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Appeals court rules southern Minnesota sheriff cannot arrest and detain people on behalf of ICE

Updated: September 23, 2019 06:07 PM

A sheriff in southern Minnesota cannot detain people on behalf of the federal government for immigration violations until a lawsuit challenging the legality of such practices is resolved, the Minnesota Court of Appeals ruled Monday.

Nobles County Sheriff Kent Wilkening had asked the court to overturn a previously granted, temporary restraining order that barred him from detaining undocumented immigrants for Immigrations and Customs Enforcement, even after they posted bond or served their jail time. 

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The ruling is a legal victory for the American Civil Liberties Union, which is suing Nobles County for unlawfully detaining immigrants --- including more than a dozen immigrants in 2018.

"This decision will help ensure that Minnesota law enforcement officers do not go beyond their authority to act as federal immigration officials," Norman Pentelovitch, an attorney with Anthony Ostlund Baer & Louwagie, who is working with the ACLU on the case, said in a statement.


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The ACLU was granted the restraining order earlier last fall while its lawsuit is pending.

Judge Diane Bratvold wrote that reversing the restraining order is unwarranted. She added that the district court did not abuse its discretion in determining that the ACLU is likely to prevail in its lawsuit because "no Minnesota statute explicitly authorizes state and local officers to seize an individual for an immigration violation with or without warrant."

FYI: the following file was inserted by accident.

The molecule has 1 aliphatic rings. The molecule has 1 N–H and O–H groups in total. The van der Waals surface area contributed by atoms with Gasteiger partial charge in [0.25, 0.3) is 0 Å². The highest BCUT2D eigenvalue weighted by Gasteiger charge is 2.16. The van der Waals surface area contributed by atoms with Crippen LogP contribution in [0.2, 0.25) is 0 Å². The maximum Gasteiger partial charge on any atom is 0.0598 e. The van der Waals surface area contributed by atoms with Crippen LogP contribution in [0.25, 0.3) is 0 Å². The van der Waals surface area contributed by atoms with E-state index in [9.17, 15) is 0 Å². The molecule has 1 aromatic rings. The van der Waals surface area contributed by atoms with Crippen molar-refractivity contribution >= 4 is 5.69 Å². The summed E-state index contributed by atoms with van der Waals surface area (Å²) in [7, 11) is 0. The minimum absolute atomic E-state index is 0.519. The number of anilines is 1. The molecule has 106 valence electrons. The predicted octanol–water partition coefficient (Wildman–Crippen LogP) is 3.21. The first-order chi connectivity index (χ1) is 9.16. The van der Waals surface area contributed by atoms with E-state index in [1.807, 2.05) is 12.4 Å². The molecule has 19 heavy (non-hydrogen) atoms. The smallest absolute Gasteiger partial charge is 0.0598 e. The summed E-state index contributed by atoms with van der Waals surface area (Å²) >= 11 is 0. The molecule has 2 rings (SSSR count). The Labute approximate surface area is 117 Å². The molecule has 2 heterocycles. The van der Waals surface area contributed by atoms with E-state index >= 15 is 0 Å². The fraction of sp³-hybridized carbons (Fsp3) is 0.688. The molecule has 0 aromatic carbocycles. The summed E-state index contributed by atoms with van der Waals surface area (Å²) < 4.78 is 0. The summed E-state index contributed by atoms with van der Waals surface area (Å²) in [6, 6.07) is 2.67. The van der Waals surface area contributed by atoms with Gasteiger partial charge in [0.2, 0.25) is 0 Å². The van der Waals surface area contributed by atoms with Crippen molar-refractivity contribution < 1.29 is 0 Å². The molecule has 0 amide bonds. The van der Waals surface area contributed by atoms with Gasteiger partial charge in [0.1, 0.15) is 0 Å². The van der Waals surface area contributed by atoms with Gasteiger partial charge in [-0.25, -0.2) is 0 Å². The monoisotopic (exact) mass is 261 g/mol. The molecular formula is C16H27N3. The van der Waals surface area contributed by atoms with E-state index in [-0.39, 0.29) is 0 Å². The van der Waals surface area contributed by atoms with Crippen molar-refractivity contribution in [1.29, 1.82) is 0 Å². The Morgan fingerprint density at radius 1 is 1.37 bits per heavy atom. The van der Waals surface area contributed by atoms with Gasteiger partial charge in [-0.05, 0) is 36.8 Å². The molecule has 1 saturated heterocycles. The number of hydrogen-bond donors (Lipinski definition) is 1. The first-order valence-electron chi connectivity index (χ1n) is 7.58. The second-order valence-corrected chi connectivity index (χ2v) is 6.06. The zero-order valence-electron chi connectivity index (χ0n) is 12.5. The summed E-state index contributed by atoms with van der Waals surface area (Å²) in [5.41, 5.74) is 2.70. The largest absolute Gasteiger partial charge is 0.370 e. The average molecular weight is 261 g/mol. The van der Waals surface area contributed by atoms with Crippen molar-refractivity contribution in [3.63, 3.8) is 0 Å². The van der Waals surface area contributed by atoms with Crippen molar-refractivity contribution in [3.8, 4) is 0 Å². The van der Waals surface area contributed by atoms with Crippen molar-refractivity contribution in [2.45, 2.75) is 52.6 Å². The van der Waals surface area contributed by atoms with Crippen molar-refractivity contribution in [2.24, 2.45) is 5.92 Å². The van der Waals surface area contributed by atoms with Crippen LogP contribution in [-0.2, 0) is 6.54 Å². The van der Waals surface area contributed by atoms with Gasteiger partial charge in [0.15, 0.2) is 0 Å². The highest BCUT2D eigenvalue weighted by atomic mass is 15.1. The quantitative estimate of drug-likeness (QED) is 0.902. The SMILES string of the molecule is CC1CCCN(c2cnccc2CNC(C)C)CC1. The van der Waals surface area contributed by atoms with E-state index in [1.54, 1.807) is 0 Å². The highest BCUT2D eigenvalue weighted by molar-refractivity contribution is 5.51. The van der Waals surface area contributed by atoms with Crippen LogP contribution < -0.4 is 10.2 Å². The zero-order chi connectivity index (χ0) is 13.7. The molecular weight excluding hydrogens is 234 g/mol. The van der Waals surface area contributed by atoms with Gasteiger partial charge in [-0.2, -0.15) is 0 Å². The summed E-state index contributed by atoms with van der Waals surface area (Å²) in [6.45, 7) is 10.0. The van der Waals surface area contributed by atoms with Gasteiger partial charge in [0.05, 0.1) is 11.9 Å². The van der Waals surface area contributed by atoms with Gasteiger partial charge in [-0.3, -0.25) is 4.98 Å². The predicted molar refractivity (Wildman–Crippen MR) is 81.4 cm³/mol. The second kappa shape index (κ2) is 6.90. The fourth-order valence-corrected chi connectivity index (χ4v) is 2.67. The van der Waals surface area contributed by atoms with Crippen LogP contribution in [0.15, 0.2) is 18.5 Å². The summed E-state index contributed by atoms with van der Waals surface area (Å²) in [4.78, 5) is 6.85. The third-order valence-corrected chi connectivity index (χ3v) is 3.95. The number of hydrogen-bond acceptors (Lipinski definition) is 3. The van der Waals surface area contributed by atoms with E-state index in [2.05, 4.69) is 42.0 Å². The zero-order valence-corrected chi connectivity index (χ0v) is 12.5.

Minnesota Attorney General Keith Ellison has filed a brief calling the ICE holds by the sheriff's office a "violation of Minnesota law."

An attorney for Wilkening previously stated that the county is merely following a long-time contract with ICE and that the lawsuit is an effort to "force counties to become sanctuary cities."

An email statement to 5 EYEWITNESS NEWS on behalf of the sheriff and Nobles County on Monday struck a different tone:

"Prior to this decision, no court had addressed whether Minnesota Statutes allowed a county to honor an ICE arrest warrant, similar to how it handles any other warrant. While this decision is not the result the County sought, it provides guidance on dealing with similar warrants going forward."

When asked whether the appeals court decision would impact how Nobles County defends itself against the still-pending class action lawsuit, attorney Stephanie Angolkar replied, "We're considering all options."

The ACLU is seeking a permanent injuction that would block Nobles County from arresting and detaining people on behalf of ICE. The lawsuit also seeks monetary damages for the four named members of the class action, alleging false imprisonment.

5 INVESTIGATES has followed the legal fight for nearly a year, including allegations of harassment after a plaintiff in the class action lawsuit was arrested on an invalid warrant last December, just months after the civil complaint was filed. 

"There's a real human cost to this too. It's not just the fact that you're in jail, it's that you can't go to your job. It's not just the fact that you're held in jail a few extra hours or even days or weeks, it's that you can't see your kids," Pentelovitch said. "A sheriff is an important part of a community, but the limits on a sheriff's power are set in place by Minnesota law."

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Joe Augustine

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